“I got you something,” he said, motioning towards the small paper bag marked Royal Coffee Bar lying on the dining room table. It was 10:30 a.m. on an October morning in 2014.

“A donut?” I asked as I picked it up.

“A donut hole. They said it was made with love,” he replied back with a smirk.

I took a small bite and imagined him standing at the coffee bar in his navy cardigan, exchanging words with a young female barista.

Like so many Scottsdale girls, it was likely lust at first sight. Perhaps staring into his eyes was the true origin of the donut hole’s “made with love.” She assumed that the treat was for him, but it was just for his Sunday writing partner. I took another bite.


“What did you learn this week?” he asked as he poured my cup of coffee. I paused, staring down at the Notre Dame mug as he sat down across from me.

There were so many things within the one week since we wrote together last, I wasn’t sure where to begin.

Looking up, I timidly met the gaze staring back through thick black frames. Despite the fact that we were both probably hungover, his hazel eyes were still as daunting as a professor’s waiting to hear if last night’s course material had been read.

Like a discerning instructor, any answer less than genuine would be quickly detected. The correct response to his questions could be found at the crossroads of vulnerability and introspection.


“Yesterday, as I walked out of Trader Joe’s, something didn’t feel right, and I wasn’t sure why,” I answered. “Until I realized I wished the sun was brighter.”

His hands remained folded beneath his chin, but his eyes narrowed, silently saying, “Go on.”

“I realized that I didn’t want fall to come.”

“And why do you think that is?” he asked.

I considered the question.

My family doctor would say the cause is Seasonal Affective Disorder and that I should be using an ion therapy lamp. Or maybe I needed to down some Vitamin D. Or, perhaps, I needed to stop being so damn sensitive. I wasn’t sure.


Sunday, March 26, 2017: Los Angeles

“Are you sure you don’t want to ride it down there?!” my friend, Laith, called out from half a block away. I trailed behind and shook my head back and forth. The idea of balancing on a tiny, moving skateboard that I couldn’t quite control made me uncomfortable so I opted to head down to Culver City’s CicLAvia by foot instead.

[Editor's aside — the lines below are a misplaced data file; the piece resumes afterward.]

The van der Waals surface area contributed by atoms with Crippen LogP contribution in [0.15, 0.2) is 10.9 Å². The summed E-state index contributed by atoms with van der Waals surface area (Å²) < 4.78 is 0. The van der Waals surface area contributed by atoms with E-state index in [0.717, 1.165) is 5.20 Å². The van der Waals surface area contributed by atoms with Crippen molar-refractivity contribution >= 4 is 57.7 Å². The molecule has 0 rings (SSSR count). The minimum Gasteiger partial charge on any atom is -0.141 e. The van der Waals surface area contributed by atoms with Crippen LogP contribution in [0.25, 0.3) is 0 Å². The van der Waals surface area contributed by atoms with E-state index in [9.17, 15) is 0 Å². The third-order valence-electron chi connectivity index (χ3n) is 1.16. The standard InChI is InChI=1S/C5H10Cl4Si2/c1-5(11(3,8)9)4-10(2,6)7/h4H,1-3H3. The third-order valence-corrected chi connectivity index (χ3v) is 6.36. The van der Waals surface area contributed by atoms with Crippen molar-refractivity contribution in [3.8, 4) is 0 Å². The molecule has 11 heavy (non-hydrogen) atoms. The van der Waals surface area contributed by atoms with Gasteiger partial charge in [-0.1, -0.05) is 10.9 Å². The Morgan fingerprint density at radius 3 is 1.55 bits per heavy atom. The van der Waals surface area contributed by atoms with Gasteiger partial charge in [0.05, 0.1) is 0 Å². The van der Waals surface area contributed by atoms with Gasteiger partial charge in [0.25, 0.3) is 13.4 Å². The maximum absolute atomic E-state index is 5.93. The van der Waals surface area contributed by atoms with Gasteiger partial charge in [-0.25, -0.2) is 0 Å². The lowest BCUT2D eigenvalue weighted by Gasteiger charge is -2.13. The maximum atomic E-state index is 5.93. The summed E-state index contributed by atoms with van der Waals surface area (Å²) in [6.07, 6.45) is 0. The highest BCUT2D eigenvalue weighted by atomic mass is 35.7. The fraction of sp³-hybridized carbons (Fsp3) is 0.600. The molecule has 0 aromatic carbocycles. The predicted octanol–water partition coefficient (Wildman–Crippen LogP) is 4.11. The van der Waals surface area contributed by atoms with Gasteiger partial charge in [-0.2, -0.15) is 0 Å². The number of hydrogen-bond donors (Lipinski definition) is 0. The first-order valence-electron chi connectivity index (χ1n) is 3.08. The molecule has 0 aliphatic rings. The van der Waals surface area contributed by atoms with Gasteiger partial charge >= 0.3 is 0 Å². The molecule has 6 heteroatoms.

I needed a drink before attempting to skateboard and take photos for this post. However, even after a couple strawberry mimosas, I wasn’t totally at ease.


“Okay, you need to make sure I’m in focus,” I instructed Laith after handing over the camera. “Am I in focus? A lot of people don’t know how to focus.”

“Yeah, you’re not controlling at all…” Laith said with a smile.

Shit, was there anything I wasn’t subconsciously trying to control? 

Are You Trying to Control the Uncontrollable?

Just because you don’t self-identify as a controlling person, doesn’t always mean that you’re not grasping for control. While I thought that I was someone who was just scared of falling off the board, perhaps I am the person too desperate to hold on.

  • I am the type of person who will lose sleep at night wondering if my parents will make it to 90, as if the faster my mind races, the longer they will live.
  • I’m guilty of stalking former crushes’ Instagram accounts, as if the more I know about their present, the less they are in the past.
  • I will worry that I’ll never meet someone the way my friends have, as if picturing a potential future mate will kickstart more meaningful relationships now.
  • I can often be found going down Google rabbit holes, predicting everything from ailments that could strike me to AI takeovers, as if the more information I have, the less likely I will be surprised.